Western Australia is also notorious for sharks; have you had any sketchy encounters?
Honestly, no. I’ve never been in a situation where I thought, “I’m f—ked. There’s a shark out here.” I’ve been in the water when someone has seen a shark and everyone goes in. But you’ll always go down to the beach and you’ll be checking the waves and some old boy is talking about how there was a five meter white pointer here yesterday.
It never used to be bad when I was younger; sharks were never really an element. Now it seems like there’s a shark sighting every day. When I was younger when you heard of a shark sighting you kind of thought, “Whoa! That’s crazy,” but now it kind of doesn’t mean much anymore. But there’s definitely been many times where I’ve gone to go surfing where no one is out and the waves are pumping, and thought, “F—k, should I go out or should I wait for someone to come down and join?”
Who are some of your biggest non-surfing influences? I know you’re really into music.
I don’t know if I’m really influenced by other people. I think I’m just more interested in them. I watched the Daniel Johnston documentary a couple weeks ago. It’s called The Devil and Daniel Johnston, and I was really psyched on that. I listened to his music every day for a while. Also, I used to be really obsessed with Jean-Michel Basquiat. I watch all his movies and documentaries and I love his art. Then again, the art I do looks nothing like his.
In the last couple years, I’ve gone through so many different phases of music and interests. When I was 14 I was obsessed with Dustin Dollin. I loved him. I dyed my hair black and tried to dress like him. Then I got super into The Doors and The Beatles and I would wear tie-dye shirts and put incense on. I don’t know. I’ve gone through so many different phases in the last couple of years. It’s weird. I guess as a teenager I like trying different things and experiencing it all.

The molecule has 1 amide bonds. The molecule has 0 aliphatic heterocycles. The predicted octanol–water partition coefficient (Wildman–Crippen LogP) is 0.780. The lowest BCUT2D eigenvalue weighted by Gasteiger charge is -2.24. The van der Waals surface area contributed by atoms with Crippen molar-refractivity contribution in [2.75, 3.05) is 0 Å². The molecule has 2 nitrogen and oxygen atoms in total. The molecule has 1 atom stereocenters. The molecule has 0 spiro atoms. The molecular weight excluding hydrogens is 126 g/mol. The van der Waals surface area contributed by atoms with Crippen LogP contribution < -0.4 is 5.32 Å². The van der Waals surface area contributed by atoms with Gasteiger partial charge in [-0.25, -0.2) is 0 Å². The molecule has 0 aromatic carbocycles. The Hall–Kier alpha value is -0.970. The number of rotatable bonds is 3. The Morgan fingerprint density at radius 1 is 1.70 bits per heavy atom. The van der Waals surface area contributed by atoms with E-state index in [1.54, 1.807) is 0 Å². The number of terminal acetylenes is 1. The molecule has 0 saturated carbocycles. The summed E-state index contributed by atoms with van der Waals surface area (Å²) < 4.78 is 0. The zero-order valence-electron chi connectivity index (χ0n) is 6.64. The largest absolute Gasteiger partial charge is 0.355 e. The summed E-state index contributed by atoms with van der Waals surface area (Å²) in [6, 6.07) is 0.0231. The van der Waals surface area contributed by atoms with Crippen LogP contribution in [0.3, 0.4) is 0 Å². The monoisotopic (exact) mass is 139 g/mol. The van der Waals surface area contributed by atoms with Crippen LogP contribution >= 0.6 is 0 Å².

We’ve only hung out for three days, but I get this sense of you being super comfortable with yourself, which is not something a lot of 19-year-olds would be able to say. And I just noticed this [a piece of paper titled “Top Tips For A Better Life” tacked to his wall]. Does this inspire you?
Definitely. I actually had that given to me by a homeless person. I was surfing at Rivermouth, just a local beachbreak, and I came in and this homeless dude—or maybe he was just kind of a transient—he had a bike and a matching backpack and I don’t even think he surfed, but he was like, “Hey, man. You were surfing really good out there. You should have this.” He handed this paper over and told me to read it every day. I was really young at the time, maybe 15. I read it every day, and it’s been hanging there for years. [To read the note, grab the September 2013 issue of TransWorld SURF]
Do a lot of people comment on it?
Lots of people. And it’s not that stereotypical hippie kind of shit. It actually makes sense and is really logical. It’s been a big inspiration in my life, definitely.
Funny that it came from a homeless guy.
For sure. He just happened to be down there watching me surf. I think I was the only one out that day too.
Are you comfortable becoming a bit more recognizable? Your career is definitely taking a major step forward.
Yeah, but I haven’t really thought about it much. The last six to eight months I’ve just been doing the same shit I’ve been doing for years. It’s almost like I was just called up recently. I’ve been really lucky. It all sort of just came together and molded into something that I really take seriously now. Now I see surfing as a career—not just a passion. It’s crazy; I haven’t really had a second to think about it all. In the last couple months I have met so many good people. I guess that’s how it happened. I don’t reckon it’s my surfing at all. I think it’s that I get along with people and made really cool friends and it happened more that way. I’m no John John or Jack Freestone. It sort of happened in a different way for them as it has for me.
When I was younger my dad always used to say to me, “If you are a good surfer, it doesn’t mean you are a good person. You have to treat everyone the same, Surfing is just one little piece of your life.”
To read the interview in its entirety, pick up the September (and final) issue of TransWorld SURF, available on newsstands now.